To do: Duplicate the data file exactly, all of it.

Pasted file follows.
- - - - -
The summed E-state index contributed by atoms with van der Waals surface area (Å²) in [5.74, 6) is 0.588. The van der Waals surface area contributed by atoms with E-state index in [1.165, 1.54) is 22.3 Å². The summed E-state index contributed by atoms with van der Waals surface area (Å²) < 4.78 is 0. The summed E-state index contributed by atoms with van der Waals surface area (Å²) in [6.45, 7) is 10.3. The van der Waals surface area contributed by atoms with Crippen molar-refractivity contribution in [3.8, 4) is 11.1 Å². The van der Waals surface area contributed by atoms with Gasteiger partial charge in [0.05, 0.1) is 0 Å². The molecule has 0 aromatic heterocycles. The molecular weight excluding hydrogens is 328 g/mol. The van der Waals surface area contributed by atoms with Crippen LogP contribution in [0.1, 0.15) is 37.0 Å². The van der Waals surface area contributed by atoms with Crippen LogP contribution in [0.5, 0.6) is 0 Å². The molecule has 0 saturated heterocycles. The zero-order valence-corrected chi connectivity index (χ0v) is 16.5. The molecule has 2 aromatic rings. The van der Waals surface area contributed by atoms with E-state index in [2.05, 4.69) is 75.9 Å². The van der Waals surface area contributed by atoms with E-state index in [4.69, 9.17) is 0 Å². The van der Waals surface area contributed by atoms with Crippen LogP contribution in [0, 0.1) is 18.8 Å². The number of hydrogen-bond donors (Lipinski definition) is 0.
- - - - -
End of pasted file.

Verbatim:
The summed E-state index contributed by atoms with van der Waals surface area (Å²) in [5.74, 6) is 0.588. The van der Waals surface area contributed by atoms with E-state index in [1.165, 1.54) is 22.3 Å². The summed E-state index contributed by atoms with van der Waals surface area (Å²) < 4.78 is 0. The summed E-state index contributed by atoms with van der Waals surface area (Å²) in [6.45, 7) is 10.3. The van der Waals surface area contributed by atoms with Crippen molar-refractivity contribution in [3.8, 4) is 11.1 Å². The van der Waals surface area contributed by atoms with Gasteiger partial charge in [0.05, 0.1) is 0 Å². The molecule has 0 aromatic heterocycles. The molecular weight excluding hydrogens is 328 g/mol. The van der Waals surface area contributed by atoms with Crippen LogP contribution in [0.1, 0.15) is 37.0 Å². The van der Waals surface area contributed by atoms with Crippen LogP contribution in [0.5, 0.6) is 0 Å². The molecule has 0 saturated heterocycles. The zero-order valence-corrected chi connectivity index (χ0v) is 16.5. The molecule has 2 aromatic rings. The van der Waals surface area contributed by atoms with E-state index in [2.05, 4.69) is 75.9 Å². The van der Waals surface area contributed by atoms with E-state index in [4.69, 9.17) is 0 Å². The van der Waals surface area contributed by atoms with Crippen LogP contribution in [0, 0.1) is 18.8 Å². The number of hydrogen-bond donors (Lipinski definition) is 0.